--Sign at the March for Our Lives
By David K. Shipler
Every big march has a personality and a mood. The 1963 March on Washington, where Martin Luther King Jr. declared, “I have a dream,” was the friendliest large crowd I’ve ever been in, with warmth and smiles and easy conversation among strangers—except during Dr. King’s speech, when the hundreds of thousands on the Mall fell quiet under the cadence of his hopeful appeal to the conscience of America.
The November 1969 demonstration by the New Mobilization Committee against the Vietnam War, mostly grim and peaceful, disintegrated late in the day as militants in the Weather Underground threw rocks, bottles, and paint at the ground-floor windows of the Justice Department, and then at police officers who replied with volleys of teargas and nightsticks.
The 1995 Million Man March, billed as a demonstration of atonement and renewal by African-American men, was conducted in an air of firm, morality-driven conviction and contemplation as speaker after speaker confessed, apologized, pledged, cajoled, preached, and promised.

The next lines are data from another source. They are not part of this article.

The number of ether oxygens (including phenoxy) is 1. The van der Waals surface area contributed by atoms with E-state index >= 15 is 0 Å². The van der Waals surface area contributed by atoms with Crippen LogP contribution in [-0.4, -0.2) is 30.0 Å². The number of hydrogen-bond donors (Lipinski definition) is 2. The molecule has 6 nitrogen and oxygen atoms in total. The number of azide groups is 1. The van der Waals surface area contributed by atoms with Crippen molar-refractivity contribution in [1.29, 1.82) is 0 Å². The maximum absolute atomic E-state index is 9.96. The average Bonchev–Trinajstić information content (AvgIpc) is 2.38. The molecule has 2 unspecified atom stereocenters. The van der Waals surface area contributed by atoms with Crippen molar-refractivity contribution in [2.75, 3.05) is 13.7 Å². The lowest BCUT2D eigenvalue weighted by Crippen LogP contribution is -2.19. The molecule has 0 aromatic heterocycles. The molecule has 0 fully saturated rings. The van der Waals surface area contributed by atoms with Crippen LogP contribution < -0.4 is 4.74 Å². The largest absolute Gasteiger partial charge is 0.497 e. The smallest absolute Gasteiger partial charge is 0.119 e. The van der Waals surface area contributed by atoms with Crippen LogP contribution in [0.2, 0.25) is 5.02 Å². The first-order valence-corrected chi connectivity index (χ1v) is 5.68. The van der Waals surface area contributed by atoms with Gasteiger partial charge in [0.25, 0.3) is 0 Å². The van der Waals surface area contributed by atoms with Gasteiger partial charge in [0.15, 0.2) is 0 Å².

The 2017 Women’s March, the day after Donald Trump’s Inauguration, displayed all the difficult emotions of that moment for those who decried his election: defiance, bitterness, resentment, resolve—but with a tincture of dry wit represented in the hand-made pink pussy hats worn to mock Trump’s boastful claim to a pussy-grabbing habit.
Today, the March for Our Lives in Washington was different. There was some wit in the signs, to be sure (“Trump Loves NRA Because It’s Easy to Spell”), and some laughter from the cramped crowds of teenagers and younger kids, of teachers and parents and other adults from the graying and limping to the lithe. We weren’t all solemn all the time. Just most of the time. It didn’t take a big push to get us to the edge of angry tears.